In order to answer this question, we will first take a look at the simpler question, “Who is a saint?” and then simply add the element of bhakti to the answer. As my reference, I am selecting the discussion between Garuda and Kakbhushandi in the Ramacharitamanasa [1], where one of the questions asked by Garuda is, “Who is a saint and how can we differentiate a saint from the unsaintly?”

“Saints accept sorrow for the good of others, while wrongdoers accept sorrow for hurting others,” replies Kakbhushandi, adding “Beneficence is the innate nature of a saint.” This answer stresses that it is the capability to experience pain for others that makes one a saint [2]. Though the finest qualities of beneficence (paropkara) may be difficult to obtain without self-realization, saintliness is unrelated to the possession of mystical powers, type of dress worn, or the number of one’s spiritual disciples and followers.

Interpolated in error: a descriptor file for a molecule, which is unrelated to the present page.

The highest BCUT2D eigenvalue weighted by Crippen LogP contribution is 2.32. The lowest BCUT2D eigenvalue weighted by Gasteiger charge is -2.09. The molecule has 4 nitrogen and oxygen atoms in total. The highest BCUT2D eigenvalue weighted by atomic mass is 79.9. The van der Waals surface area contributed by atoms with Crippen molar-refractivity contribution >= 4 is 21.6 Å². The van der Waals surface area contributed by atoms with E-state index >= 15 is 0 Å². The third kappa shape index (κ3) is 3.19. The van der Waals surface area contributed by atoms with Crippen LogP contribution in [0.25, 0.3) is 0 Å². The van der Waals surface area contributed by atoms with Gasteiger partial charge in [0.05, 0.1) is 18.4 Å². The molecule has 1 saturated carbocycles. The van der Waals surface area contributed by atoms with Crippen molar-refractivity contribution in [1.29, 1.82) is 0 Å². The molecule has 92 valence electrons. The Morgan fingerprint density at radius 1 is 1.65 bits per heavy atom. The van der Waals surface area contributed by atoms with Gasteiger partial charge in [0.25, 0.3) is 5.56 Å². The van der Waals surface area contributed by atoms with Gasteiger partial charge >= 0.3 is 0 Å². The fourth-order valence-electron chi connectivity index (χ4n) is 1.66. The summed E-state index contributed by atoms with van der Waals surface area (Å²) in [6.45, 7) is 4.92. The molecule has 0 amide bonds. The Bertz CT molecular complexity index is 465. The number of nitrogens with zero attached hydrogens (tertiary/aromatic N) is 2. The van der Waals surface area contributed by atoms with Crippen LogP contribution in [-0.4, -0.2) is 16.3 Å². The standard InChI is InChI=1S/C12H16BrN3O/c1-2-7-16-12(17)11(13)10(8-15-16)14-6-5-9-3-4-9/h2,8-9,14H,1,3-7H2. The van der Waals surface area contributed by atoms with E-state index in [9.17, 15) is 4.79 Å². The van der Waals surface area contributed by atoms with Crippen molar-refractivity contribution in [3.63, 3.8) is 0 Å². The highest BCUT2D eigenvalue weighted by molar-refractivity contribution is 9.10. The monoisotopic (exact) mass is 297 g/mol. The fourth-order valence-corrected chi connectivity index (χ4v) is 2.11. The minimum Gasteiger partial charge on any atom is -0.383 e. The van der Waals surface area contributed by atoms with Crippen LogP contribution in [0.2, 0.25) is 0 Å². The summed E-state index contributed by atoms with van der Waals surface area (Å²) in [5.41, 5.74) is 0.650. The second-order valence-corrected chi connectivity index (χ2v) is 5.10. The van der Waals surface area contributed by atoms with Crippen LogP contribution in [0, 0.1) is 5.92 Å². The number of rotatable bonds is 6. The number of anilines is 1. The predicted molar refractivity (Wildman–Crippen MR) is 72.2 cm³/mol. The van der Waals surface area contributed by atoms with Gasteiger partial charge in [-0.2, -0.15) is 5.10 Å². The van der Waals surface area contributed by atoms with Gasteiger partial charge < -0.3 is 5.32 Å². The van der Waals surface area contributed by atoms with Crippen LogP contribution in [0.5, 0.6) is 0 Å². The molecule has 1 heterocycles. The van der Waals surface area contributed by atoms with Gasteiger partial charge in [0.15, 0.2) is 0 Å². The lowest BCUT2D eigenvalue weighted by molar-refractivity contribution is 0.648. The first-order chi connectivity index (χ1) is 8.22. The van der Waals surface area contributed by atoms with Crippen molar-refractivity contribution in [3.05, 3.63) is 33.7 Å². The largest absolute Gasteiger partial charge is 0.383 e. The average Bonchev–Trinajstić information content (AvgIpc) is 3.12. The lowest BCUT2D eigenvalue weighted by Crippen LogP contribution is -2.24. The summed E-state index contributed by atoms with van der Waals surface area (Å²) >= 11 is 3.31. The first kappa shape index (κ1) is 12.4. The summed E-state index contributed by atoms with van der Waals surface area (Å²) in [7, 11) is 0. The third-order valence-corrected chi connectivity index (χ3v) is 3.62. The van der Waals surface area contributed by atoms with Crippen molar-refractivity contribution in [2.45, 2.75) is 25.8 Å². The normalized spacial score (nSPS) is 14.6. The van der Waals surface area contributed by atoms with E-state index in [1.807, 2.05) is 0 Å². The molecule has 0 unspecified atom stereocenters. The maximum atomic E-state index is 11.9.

Would Hindus label anyone who has the capacity to experience pain for others and is devotional as a bhakti saint? Not so soon…the individual being’s acceptance by Rama is significant too. And this is where the darshan of Rama comes in [3]. The biographies of bhakti saints show us how they have all experienced suffering for other human beings, possessed the bhakti of Rama/Shiva, and were blessed enough to meet the Divine every once in a while. Birth as a bhakti saint is never easy…it undoubtedly remains the greatest phenomenon in Hindu spirituality.

Goswami Tulasidasa believes that virtues, niyams, meditation, charity, and austerity are all habits worth possessing, but they cannot eliminate material attachments and non-discrimination from our mind; the only actual savior for beings trapped in this universe is — the bhakti of Rama.

[1] This comprehensive discussion in the Uttarkand focuses on our spiritual evolution. It is a must-read for all devotional seekers.